The Big Apple: Median price grew most here

My coverage of New York City news likely will be sporadic over the next couple of weeks, but please do check here to catch up with important developments or perhaps my idle musings.

BANKS STRUGGLE TO SEIZE HOMES, MORE SO IN NEW YORK THAN ANYWHERE ELSE

It takes longer to foreclose on homes in New York than in any other state—and it’s getting longer every month.

Two years ago, the state began requiring that banks and borrowers attend settlement conferences before a foreclosure takes place.

While the conferences are popular with borrowers and have succeeded in helping some families keep their homes, banks have been reluctant to participate. That, and recent revelations that some lenders have improperly submitted foreclosure documents, has prompted judges to take a harsher stance with lenders.

CUOMO IS UNRELENTING ON PLEDGE TO CAP PROPERTY TAXES

Gov.-elect Andrew M. Cuomo is making clear to legislative leaders that one of his priorities is to cap local property taxes, a notion that would have large consequences statewide for homeowners and school districts.

Take my refrigerator, please, as the eighth item below suggests. No, not YOU! (Flickr photo by Tammy Green)

Cuomo is proposing a limit on the total amount of property tax dollars that can be collected annually by a school district, municipality or special district by capping the increase in the local tax levy at 2 percent or the rate of inflation, whichever is less, according to his campaign literature.  Schools traditionally receive the largest share of property taxes.

A cap would not directly affect New York City, where property taxes are relatively low because of revenue from the city’s personal income tax and where the schools are financed through the general city budget. But outside the city, New York is among the most heavily taxed states in the country.

D’YA THINK THIS NOMAD MIGHT HAVE A BOOK OR MOVIE DEAL IN THE BACK OF HIS MIND OR HIGHEST OF HIS HOPES?

Ed Casabian’s nomadic existence Continue reading

The Big Apple: Sales, prices were up at one point

WITH FEW AFFORDABLE NEIGHBORHOODS, MANY ARTISTS ARE FLEEING NEW YORK CITY

Artists have long struggled in New York, moving into rough areas, gentrifying them and then getting forced out, Crain’s observes.

But as the city has gotten increasingly expensive, there are few such neighborhoods left to move to, forcing a growing number of artists to abandon the city.

Although there are no official numbers, a survey of 1,000 artists conducted in 2009 by the New York Foundation for the Arts found that more than 43 percent expected their annual income to drop by 26-50 percent over the next six months, and 11 percent believed they would have to leave New York within six months.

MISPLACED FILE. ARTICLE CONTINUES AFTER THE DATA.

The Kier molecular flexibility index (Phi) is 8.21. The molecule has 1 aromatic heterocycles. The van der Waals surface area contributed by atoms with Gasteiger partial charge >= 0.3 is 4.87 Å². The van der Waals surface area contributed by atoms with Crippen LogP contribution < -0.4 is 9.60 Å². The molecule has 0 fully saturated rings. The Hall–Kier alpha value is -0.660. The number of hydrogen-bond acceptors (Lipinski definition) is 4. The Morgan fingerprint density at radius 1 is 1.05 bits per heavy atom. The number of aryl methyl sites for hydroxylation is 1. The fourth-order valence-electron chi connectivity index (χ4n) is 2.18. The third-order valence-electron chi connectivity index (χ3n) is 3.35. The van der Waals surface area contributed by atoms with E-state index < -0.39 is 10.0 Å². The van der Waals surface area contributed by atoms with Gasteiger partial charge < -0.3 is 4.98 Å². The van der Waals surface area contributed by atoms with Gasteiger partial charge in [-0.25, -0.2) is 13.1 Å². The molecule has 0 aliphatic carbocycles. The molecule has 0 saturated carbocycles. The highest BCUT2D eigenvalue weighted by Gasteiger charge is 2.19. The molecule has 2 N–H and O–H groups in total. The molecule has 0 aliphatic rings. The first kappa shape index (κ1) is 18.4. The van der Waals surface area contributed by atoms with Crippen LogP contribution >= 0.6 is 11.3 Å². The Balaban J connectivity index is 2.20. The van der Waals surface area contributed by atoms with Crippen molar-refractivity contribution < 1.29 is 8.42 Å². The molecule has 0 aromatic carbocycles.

Even more troubling, cultural boosters say, is that for the first time, artists fresh out of art schools around the country are choosing to live in nascent artist communities in regional cities such as Detroit and Cleveland–which are dangling incentives to attract this group–and bypassing New York altogether.

PURCHASE MORTGAGES POSTED Continue reading

The Big Apple: Luxury sales surge along with wages

COLUMNIST RAILS AGAINST HOUSING DISCRIMINATION BY RACE

Mayor Bloomberg’s Commission on Human Rights is a “nearly invisible joke,” contends Errol Louis in the New York Daily News. Says he:

The agency’s 2009 annual report included a single paragraph on housing discrimination with no information on Continue reading

The Big Apple: Is the housing market stabilizing?

THE TIMES SUGGESTS STABILITY IS RETURNING TO OUR HOUSING MARKET

New York City’s largest brokerage firms are reporting something of a rebound and, with a sense of relief, even a possible state of stability, according to the New York Times.

“It is too soon to tell about a return to normalcy,” said Noah Rosenblatt, an independent broker who publishes real estate data on his Web site, UrbanDigs, and has been analyzing recent property listings, new contracts and sales. “It looks to me that we hit the bottom” in the sales slump that drove home prices down, he said, and that “activity is starting to really pick up.”

The major brokerages agree that: prices, while low, are holding steady; inventory over all appears to be at a relatively healthy level; and sales have risen substantially over the last six months.

The exception was a slightly slower-than-normal summer, but it came after a slightly better bonus season earlier in the year, and there are now reports of a more typical post-Labor Day upswing.

The prospect of a return to seasons in real estate — a busy spring and fall, slow summer months and a sleepy market during the holidays, followed by bonus-driven sales from the start of the year to spring — is itself cause for some muted celebration, the Times opined.

FORECLOSURE ACTIVITY JUMPS IN THE CITY

The number of New York City residences entering the foreclosure process surged by nearly 38 percent in August, reversing a six-month trend and suggesting that the foreclosure cycle has yet to fully run its course in the Big Apple, reports RealtyTrac, according to the Real Deal. Continue reading